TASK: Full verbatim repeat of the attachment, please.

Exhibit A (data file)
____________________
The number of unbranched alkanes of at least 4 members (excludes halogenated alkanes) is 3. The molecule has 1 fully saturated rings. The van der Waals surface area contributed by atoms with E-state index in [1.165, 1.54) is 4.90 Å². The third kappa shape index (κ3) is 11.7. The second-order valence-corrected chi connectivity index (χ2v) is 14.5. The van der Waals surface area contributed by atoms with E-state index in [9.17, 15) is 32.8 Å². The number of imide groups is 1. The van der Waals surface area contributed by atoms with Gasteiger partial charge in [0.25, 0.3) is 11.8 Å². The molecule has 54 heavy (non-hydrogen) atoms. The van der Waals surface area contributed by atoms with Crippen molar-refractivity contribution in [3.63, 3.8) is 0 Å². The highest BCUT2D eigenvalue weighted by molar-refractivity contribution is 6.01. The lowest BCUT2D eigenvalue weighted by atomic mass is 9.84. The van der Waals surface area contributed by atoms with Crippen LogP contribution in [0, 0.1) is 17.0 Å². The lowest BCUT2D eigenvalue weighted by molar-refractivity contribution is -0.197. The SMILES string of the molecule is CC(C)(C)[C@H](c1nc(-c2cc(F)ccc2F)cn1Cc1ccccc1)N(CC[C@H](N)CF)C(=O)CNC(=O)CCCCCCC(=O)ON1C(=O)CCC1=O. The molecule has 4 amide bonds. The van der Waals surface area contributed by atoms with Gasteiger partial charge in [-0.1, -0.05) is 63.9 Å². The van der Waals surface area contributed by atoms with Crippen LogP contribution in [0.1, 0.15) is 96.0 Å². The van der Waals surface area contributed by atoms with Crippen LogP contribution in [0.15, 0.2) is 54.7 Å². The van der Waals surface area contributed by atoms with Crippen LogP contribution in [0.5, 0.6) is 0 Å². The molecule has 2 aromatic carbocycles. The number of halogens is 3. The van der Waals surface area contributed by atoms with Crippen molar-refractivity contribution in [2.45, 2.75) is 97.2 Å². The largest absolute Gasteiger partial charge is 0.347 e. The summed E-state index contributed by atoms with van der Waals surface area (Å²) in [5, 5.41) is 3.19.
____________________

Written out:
The number of unbranched alkanes of at least 4 members (excludes halogenated alkanes) is 3. The molecule has 1 fully saturated rings. The van der Waals surface area contributed by atoms with E-state index in [1.165, 1.54) is 4.90 Å². The third kappa shape index (κ3) is 11.7. The second-order valence-corrected chi connectivity index (χ2v) is 14.5. The van der Waals surface area contributed by atoms with E-state index in [9.17, 15) is 32.8 Å². The number of imide groups is 1. The van der Waals surface area contributed by atoms with Gasteiger partial charge in [0.25, 0.3) is 11.8 Å². The molecule has 54 heavy (non-hydrogen) atoms. The van der Waals surface area contributed by atoms with Crippen molar-refractivity contribution in [3.63, 3.8) is 0 Å². The highest BCUT2D eigenvalue weighted by molar-refractivity contribution is 6.01. The lowest BCUT2D eigenvalue weighted by atomic mass is 9.84. The van der Waals surface area contributed by atoms with Crippen LogP contribution in [0, 0.1) is 17.0 Å². The lowest BCUT2D eigenvalue weighted by molar-refractivity contribution is -0.197. The SMILES string of the molecule is CC(C)(C)[C@H](c1nc(-c2cc(F)ccc2F)cn1Cc1ccccc1)N(CC[C@H](N)CF)C(=O)CNC(=O)CCCCCCC(=O)ON1C(=O)CCC1=O. The molecule has 4 amide bonds. The van der Waals surface area contributed by atoms with Gasteiger partial charge in [-0.1, -0.05) is 63.9 Å². The van der Waals surface area contributed by atoms with Crippen LogP contribution in [0.1, 0.15) is 96.0 Å². The van der Waals surface area contributed by atoms with Crippen LogP contribution in [0.15, 0.2) is 54.7 Å². The van der Waals surface area contributed by atoms with Crippen LogP contribution in [0.5, 0.6) is 0 Å². The molecule has 2 aromatic carbocycles. The number of halogens is 3. The van der Waals surface area contributed by atoms with Crippen molar-refractivity contribution in [2.45, 2.75) is 97.2 Å². The largest absolute Gasteiger partial charge is 0.347 e. The summed E-state index contributed by atoms with van der Waals surface area (Å²) in [5, 5.41) is 3.19.